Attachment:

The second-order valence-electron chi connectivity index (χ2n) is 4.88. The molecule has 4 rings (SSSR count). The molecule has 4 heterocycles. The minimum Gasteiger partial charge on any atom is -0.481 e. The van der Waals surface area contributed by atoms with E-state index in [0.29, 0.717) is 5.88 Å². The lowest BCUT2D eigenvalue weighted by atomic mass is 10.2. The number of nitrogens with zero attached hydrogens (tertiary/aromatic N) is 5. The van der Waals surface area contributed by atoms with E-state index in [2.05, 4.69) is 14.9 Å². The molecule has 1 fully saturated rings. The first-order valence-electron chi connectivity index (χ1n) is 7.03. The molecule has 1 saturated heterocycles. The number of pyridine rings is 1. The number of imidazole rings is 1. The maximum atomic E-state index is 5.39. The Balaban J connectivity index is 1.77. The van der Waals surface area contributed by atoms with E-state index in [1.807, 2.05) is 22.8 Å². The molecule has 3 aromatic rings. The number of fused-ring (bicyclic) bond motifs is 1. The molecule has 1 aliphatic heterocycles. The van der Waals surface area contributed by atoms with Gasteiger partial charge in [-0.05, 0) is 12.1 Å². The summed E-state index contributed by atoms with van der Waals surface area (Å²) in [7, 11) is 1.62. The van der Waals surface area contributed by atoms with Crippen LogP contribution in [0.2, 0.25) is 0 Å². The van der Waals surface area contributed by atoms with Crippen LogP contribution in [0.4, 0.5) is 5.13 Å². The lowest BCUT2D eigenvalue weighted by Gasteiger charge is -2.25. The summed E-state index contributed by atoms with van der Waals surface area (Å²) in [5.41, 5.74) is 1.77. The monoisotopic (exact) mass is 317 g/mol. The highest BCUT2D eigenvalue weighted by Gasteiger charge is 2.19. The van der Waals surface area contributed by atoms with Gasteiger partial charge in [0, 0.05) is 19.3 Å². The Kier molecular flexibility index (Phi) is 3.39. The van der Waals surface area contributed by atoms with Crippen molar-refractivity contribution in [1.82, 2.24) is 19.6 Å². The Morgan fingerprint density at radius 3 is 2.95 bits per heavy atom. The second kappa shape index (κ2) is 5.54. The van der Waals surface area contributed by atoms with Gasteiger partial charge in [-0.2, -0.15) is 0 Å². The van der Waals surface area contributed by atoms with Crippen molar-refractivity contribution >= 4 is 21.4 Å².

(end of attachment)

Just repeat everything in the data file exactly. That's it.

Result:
The second-order valence-electron chi connectivity index (χ2n) is 4.88. The molecule has 4 rings (SSSR count). The molecule has 4 heterocycles. The minimum Gasteiger partial charge on any atom is -0.481 e. The van der Waals surface area contributed by atoms with E-state index in [0.29, 0.717) is 5.88 Å². The lowest BCUT2D eigenvalue weighted by atomic mass is 10.2. The number of nitrogens with zero attached hydrogens (tertiary/aromatic N) is 5. The van der Waals surface area contributed by atoms with E-state index in [2.05, 4.69) is 14.9 Å². The molecule has 1 fully saturated rings. The first-order valence-electron chi connectivity index (χ1n) is 7.03. The molecule has 1 saturated heterocycles. The number of pyridine rings is 1. The number of imidazole rings is 1. The maximum atomic E-state index is 5.39. The Balaban J connectivity index is 1.77. The van der Waals surface area contributed by atoms with E-state index in [1.807, 2.05) is 22.8 Å². The molecule has 3 aromatic rings. The number of fused-ring (bicyclic) bond motifs is 1. The molecule has 1 aliphatic heterocycles. The van der Waals surface area contributed by atoms with Gasteiger partial charge in [-0.05, 0) is 12.1 Å². The summed E-state index contributed by atoms with van der Waals surface area (Å²) in [7, 11) is 1.62. The van der Waals surface area contributed by atoms with Crippen LogP contribution in [0.2, 0.25) is 0 Å². The van der Waals surface area contributed by atoms with Crippen LogP contribution in [0.4, 0.5) is 5.13 Å². The lowest BCUT2D eigenvalue weighted by Gasteiger charge is -2.25. The summed E-state index contributed by atoms with van der Waals surface area (Å²) in [5.41, 5.74) is 1.77. The monoisotopic (exact) mass is 317 g/mol. The highest BCUT2D eigenvalue weighted by Gasteiger charge is 2.19. The van der Waals surface area contributed by atoms with Gasteiger partial charge in [0, 0.05) is 19.3 Å². The Kier molecular flexibility index (Phi) is 3.39. The van der Waals surface area contributed by atoms with Crippen molar-refractivity contribution in [1.82, 2.24) is 19.6 Å². The Morgan fingerprint density at radius 3 is 2.95 bits per heavy atom. The second kappa shape index (κ2) is 5.54. The van der Waals surface area contributed by atoms with Gasteiger partial charge in [-0.2, -0.15) is 0 Å². The van der Waals surface area contributed by atoms with Crippen molar-refractivity contribution >= 4 is 21.4 Å².